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Venice to celebrate 80th anniversary with screening of restored rare classics

By NewsDesk • Published on June 20, 2012

To celebrate the 80th anniversary of the Venice International Film Festival (1932-2012), the 2012 edition will feature a retrospective of ten films presented during past Venice Films Festivals.

The films were selected on the basis of rarity, using the copies from the Collections of the Historic Archives of the Contemporary Arts of the Biennale (ASAC).

As has often been pointed out by historians and researchers, the films from the Venice Film Festival preserved over the years in the ASAC represent a valuable and extremely important legacy of documents. In many cases, they are the only copies of films that were considered lost, or of versions that differ from the copies successively released in theatres.

The retrospective project consists of a limited number of films not otherwise available in 35mm or DVD copies, and that have never been restored. The Biennale will keep one 35mm or DCP/HD-cam copy of all the restored films, for preservation or future release in film circuits.

The films in the selection are:

Poslednjaja noc’ (The Last Night) by Yuli Yakovlevich Raizman (USSR, 1936, 100’, 35mm, black and white). From one the most award-winning “official” directors of Soviet film, the October Revolution seen through the interweaving events in the life of two families, one working class and one middle class, over a single night: the “last night” of the old world and the “first night” of the new.

Dieu a besoin des hommes (God Needs Men) by Jean Delannoy (France, 1950, 100’, 35mm, black and white). The inhabitants of the wild island of Seil, battered by Atlantic storms, live their intense need for spirituality in non-conventional ways. This is the film that won Delannoy international fame, and won many awards (including the Ocic) at the 1950 Venice Film Festival. It has long been impossible to view.

 Genghis Khan by Manuel Conde and Salvador Lou (Philippines, 1950, 91’, 35mm, black and white). An adventure movie filmed audaciously in luxuriant natural settings, with a scarcity of means but ambitions worthy of Hollywood, it was also directed by Manuel Conde, an important figure in Philippine cinema, many of whose films have been lost.

Il brigante (The Brigand) by Renato Castellani (Italy, 1961, 174’, 35mm, black and white). The copy in ASAC is the only trace of the longer version of the film, cut by the producer after the Venice Film Festival for commercial reasons. It has over thirty minutes of additional footage. Based on a novel by Giuseppe Berto, it is the story of a farmer in Calabria who squats landed estates, and is wrongfully accused of murder. It won the Fipresci prize at the 1961 Venice Film Festival.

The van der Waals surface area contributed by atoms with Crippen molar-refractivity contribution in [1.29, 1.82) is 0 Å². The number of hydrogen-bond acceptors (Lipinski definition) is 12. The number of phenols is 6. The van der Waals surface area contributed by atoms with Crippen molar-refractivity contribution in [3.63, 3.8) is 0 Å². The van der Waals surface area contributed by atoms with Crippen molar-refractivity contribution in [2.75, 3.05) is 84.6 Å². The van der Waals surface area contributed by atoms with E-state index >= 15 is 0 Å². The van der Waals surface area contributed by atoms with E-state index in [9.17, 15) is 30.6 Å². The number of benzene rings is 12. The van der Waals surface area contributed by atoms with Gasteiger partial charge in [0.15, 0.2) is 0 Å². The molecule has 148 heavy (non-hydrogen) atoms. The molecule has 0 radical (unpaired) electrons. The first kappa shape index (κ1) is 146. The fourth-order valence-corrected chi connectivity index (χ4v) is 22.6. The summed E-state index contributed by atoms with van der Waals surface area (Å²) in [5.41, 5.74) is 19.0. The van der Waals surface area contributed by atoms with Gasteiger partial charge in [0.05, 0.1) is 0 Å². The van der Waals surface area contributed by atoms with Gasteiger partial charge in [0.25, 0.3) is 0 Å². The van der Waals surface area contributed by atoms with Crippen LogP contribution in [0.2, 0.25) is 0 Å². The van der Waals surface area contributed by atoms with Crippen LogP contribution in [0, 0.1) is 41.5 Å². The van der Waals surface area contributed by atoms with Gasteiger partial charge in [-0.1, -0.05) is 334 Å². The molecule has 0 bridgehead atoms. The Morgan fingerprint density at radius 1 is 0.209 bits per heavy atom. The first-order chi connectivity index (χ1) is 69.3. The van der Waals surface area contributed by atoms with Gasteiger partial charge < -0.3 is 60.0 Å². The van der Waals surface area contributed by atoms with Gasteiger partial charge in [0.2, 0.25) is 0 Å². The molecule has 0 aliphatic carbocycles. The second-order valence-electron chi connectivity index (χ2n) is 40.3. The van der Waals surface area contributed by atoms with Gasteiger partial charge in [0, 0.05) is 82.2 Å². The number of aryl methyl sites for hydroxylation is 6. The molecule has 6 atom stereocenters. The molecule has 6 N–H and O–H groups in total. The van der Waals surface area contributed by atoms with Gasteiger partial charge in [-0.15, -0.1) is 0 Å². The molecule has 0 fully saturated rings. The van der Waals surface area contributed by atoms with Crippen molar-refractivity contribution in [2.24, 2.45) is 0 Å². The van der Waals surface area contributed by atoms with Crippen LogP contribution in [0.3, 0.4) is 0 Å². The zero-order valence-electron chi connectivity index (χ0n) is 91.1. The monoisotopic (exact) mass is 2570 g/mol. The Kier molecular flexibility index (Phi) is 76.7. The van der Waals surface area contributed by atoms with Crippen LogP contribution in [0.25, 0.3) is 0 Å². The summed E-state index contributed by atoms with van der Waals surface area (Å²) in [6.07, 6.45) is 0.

Free at Last by Gregory Shuker, James Desmond and Nicholas Proferes (USA, 1968, 73’, 16mm, col.). Produced for public television (PBS) in the United States, it uses a cinema-verité style to document Martin Luther King’s march on Washington in 1968, interrupted by the brutal homicide. The original ASAC copy is the only existing copy in the world, because it is on Ektachrome reversal film, which did not require a negative.

Pagine chiuse by Gianni Da Campo (Italy, 1968, 98’, 35mm, black and white). An unjustly forgotten film, which embodies the intimate and understated spirit of the youth protest in those years. This was the successful film debut of Venetian director and writer Gianni Da Campo, who was only twenty-five years old at the time, and would later film La ragazza di passaggio (1970) and Il sapore del grano(1986).Presented at the 29th Venice International Film Festival (1968), it raised considerable controversy, but won the Jury Prize at the Cannes Festival the following year and many other awards.

Stress-es tres-tres– (Stress is three) by Carlos Saura (Spain, 1968, 94’, 35mm, black and white). A road-movie that explores the condition and the fantasies of the modern couple, with an original style that is both dry and oneiric at the same time. One of the first films by Carlos Saura with Geraldine Chaplin, who would be the director’s partner in real life for many years.

Pytel blech (A Bagful of Fleas) by Vera Chytilová (Czechoslovakia, 1963, 44’, 35mm, black and white). The misery of everyday life, the existential void, the pompous didactic rhetoric of Communism inside a youth hostel. A documentary with ironic and grotesque moments, and one of the early works of Vera Chytilová, a key figure in the “nová ulna”, the new wave of Czechoslovakian film in the 1960’s. The only existing copy in the world.

Zablácené mesto (Mud-covered City) by Václav Táborský (Czechoslovakia, 1963, 8’, 35mm, black and white). In a new district under construction in Prague, mud is the citizens’ main concern: an ironic visual fantasy about the ambiguous – and sometimes absurd – urban and social development policies in Czechoslovakia in the Sixties.

Ahora te vamos a llamar hermanoby Raoul Ruiz (Chile, 1971, 13’, 35mm, col.). An account of the first law proclaimed by Allende that declared the Mapuches Indians to be full-fledged citizens, with all the relative rights. Manifestations of joy and speeches by the Indians described with visual talent and a taste for experimentation by the master of Chilean film Raoul Ruiz. Only surviving copy.

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